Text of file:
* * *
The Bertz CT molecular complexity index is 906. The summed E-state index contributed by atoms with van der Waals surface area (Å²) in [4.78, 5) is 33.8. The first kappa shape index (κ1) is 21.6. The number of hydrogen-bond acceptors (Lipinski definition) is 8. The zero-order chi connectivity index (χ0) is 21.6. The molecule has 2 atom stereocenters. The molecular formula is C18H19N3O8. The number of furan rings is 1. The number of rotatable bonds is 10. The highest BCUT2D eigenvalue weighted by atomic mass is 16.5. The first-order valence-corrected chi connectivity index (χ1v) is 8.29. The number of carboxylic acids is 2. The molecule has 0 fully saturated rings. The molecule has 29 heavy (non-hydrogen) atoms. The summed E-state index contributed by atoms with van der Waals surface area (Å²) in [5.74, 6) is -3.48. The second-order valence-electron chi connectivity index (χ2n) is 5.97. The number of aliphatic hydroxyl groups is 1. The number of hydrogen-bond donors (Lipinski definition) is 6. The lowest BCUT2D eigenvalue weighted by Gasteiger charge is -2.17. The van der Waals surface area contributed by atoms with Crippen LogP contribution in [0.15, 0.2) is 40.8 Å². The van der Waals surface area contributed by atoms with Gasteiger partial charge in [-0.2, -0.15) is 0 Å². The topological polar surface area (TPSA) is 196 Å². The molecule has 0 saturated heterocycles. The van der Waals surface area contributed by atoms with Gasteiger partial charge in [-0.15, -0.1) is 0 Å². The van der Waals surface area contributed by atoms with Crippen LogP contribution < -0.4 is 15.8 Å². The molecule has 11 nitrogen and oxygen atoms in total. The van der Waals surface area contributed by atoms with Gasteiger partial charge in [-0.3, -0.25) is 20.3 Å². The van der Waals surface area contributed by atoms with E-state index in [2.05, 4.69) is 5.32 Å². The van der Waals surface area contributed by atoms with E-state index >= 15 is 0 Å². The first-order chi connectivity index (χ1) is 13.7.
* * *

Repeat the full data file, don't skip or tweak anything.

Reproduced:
The Bertz CT molecular complexity index is 906. The summed E-state index contributed by atoms with van der Waals surface area (Å²) in [4.78, 5) is 33.8. The first kappa shape index (κ1) is 21.6. The number of hydrogen-bond acceptors (Lipinski definition) is 8. The zero-order chi connectivity index (χ0) is 21.6. The molecule has 2 atom stereocenters. The molecular formula is C18H19N3O8. The number of furan rings is 1. The number of rotatable bonds is 10. The highest BCUT2D eigenvalue weighted by atomic mass is 16.5. The first-order valence-corrected chi connectivity index (χ1v) is 8.29. The number of carboxylic acids is 2. The molecule has 0 fully saturated rings. The molecule has 29 heavy (non-hydrogen) atoms. The summed E-state index contributed by atoms with van der Waals surface area (Å²) in [5.74, 6) is -3.48. The second-order valence-electron chi connectivity index (χ2n) is 5.97. The number of aliphatic hydroxyl groups is 1. The number of hydrogen-bond donors (Lipinski definition) is 6. The lowest BCUT2D eigenvalue weighted by Gasteiger charge is -2.17. The van der Waals surface area contributed by atoms with Crippen LogP contribution in [0.15, 0.2) is 40.8 Å². The van der Waals surface area contributed by atoms with Gasteiger partial charge in [-0.2, -0.15) is 0 Å². The topological polar surface area (TPSA) is 196 Å². The molecule has 0 saturated heterocycles. The van der Waals surface area contributed by atoms with Gasteiger partial charge in [-0.15, -0.1) is 0 Å². The van der Waals surface area contributed by atoms with Crippen LogP contribution < -0.4 is 15.8 Å². The molecule has 11 nitrogen and oxygen atoms in total. The van der Waals surface area contributed by atoms with Gasteiger partial charge in [-0.3, -0.25) is 20.3 Å². The van der Waals surface area contributed by atoms with E-state index in [2.05, 4.69) is 5.32 Å². The van der Waals surface area contributed by atoms with E-state index >= 15 is 0 Å². The first-order chi connectivity index (χ1) is 13.7.